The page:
Crohn’s disease

Crohn’s disease is an inflammatory disease of the entire digestive tract, probably caused by an autoimmune reaction. The immune system produces antibodies against the patient’s own bowel wall structures and causes inflammation at the site. The whole digestive tract from the esophagus to the anus can be involved. In most patients inflammatory changes occur in the small and large bowel.


Mostly the disease starts at a young age (15-30 years) and many times the first diagnosis of Crohn’s disease is made after an appendectomy. In other cases chronic abdominal pain and persistent diarrhea lead to further investigations (colonoscopy, biopsy, CT scan) before the diagnosis of Crohn’s disease is made. Persistent anal fistula is another form of early presentation of Crohn’s disease. 


Treatment is mainly conservative, using medication to stop the inflammatory process. Drugs with a local (inside the bowel) anti-inflammatory effect like Salofalk, Claversal or Entocort (locally active cortisol), systemic immune suppressants like cortisol, Azatioprin etc. and monoclonal antibodies are prescribed. Even alternative herbal medications like incense have been tested in clinical studies for potential effectiveness.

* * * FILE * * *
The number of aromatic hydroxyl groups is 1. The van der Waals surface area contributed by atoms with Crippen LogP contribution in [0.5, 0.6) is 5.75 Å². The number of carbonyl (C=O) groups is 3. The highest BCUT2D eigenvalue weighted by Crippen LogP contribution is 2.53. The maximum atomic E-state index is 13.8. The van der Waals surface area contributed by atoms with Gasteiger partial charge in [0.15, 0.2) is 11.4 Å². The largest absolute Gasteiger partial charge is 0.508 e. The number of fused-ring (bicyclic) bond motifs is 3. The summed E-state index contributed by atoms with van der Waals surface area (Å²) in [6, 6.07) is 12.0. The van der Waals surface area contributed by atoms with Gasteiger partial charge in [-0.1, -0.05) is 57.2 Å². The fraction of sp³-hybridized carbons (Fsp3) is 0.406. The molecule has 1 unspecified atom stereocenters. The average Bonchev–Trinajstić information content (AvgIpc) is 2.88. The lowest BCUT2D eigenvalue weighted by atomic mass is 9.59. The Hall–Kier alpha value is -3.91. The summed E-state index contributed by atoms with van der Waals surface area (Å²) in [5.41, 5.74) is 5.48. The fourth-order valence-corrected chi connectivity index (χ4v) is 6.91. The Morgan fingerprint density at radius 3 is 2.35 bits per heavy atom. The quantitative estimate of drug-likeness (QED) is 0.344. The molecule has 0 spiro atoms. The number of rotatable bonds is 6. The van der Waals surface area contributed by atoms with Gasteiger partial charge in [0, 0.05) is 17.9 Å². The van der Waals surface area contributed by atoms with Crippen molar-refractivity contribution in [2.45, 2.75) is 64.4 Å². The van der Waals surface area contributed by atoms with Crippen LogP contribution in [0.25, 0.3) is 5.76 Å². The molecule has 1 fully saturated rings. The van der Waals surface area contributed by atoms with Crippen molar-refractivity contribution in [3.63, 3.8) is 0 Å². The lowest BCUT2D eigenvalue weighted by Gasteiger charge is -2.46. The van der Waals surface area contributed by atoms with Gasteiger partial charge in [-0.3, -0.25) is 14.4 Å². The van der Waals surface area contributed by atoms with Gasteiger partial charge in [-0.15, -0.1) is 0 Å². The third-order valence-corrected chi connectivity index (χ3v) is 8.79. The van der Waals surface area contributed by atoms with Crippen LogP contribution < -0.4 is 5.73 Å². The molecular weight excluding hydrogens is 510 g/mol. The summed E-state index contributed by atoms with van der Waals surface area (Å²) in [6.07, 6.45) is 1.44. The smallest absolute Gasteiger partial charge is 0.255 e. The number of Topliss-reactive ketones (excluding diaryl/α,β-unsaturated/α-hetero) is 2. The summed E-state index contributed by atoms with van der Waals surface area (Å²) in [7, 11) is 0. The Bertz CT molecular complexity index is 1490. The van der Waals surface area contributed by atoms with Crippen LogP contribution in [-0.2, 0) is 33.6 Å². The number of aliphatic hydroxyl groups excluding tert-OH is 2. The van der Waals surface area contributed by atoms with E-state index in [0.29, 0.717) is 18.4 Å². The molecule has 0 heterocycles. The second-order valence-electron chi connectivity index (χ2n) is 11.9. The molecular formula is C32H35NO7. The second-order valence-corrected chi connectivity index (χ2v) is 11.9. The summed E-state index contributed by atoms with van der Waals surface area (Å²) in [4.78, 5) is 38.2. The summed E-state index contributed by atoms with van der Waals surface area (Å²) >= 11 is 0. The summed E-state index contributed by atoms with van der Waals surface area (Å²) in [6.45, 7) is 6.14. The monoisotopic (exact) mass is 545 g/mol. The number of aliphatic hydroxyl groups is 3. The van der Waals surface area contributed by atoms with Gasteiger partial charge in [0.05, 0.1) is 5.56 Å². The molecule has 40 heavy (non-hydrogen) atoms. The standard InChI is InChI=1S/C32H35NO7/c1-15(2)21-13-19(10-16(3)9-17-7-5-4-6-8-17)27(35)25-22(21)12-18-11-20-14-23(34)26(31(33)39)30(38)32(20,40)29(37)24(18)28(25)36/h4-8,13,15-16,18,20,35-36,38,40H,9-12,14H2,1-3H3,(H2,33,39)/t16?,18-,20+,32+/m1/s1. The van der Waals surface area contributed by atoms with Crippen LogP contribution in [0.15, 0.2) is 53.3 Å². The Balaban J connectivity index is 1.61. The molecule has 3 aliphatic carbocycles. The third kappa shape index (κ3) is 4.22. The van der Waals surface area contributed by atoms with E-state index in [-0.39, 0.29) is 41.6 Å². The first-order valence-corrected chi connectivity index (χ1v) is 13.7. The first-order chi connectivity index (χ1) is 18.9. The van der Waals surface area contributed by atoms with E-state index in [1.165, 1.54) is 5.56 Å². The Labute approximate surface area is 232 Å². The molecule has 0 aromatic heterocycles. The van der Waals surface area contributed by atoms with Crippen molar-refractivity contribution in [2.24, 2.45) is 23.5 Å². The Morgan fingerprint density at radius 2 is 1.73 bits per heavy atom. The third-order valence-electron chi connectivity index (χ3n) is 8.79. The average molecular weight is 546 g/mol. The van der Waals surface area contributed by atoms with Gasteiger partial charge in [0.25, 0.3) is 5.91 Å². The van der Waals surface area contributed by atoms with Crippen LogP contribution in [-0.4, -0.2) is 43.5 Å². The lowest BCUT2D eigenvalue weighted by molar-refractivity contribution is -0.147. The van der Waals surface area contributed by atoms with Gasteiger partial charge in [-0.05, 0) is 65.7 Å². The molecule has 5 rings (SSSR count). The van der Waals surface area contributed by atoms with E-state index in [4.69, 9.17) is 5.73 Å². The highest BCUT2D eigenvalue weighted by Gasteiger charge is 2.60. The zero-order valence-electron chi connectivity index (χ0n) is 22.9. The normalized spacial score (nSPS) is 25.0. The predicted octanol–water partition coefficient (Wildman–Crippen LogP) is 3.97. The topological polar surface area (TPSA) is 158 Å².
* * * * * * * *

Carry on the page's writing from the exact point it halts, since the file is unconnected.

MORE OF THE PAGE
Surgery comes in only after all these medical treatments have failed, e.g. when severe chronic stenosis after repeated attacks of acute inflammation or when abscesses or fistulas complicate the course of the disease. Surgical strategy aims for an operation as limited as possible, trying to preserve as much bowel as possible. The chances that further surgery will be necessary during a lifetime with Crohn’s disease are very high. Many of these operations are performed laparoscopically.


The area most frequently involved is the junction of small and large bowel (iliocecal area). Massive stenosis resulting in crampy pain in the lower right abdomen makes a normal life impossible. This problem can be solved by a limited resection of this segment of bowel. The laparoscopic procedure leaves few scars and does not burden the patient much. (A prominent example for such a procedure is the American pop singer Anastacia)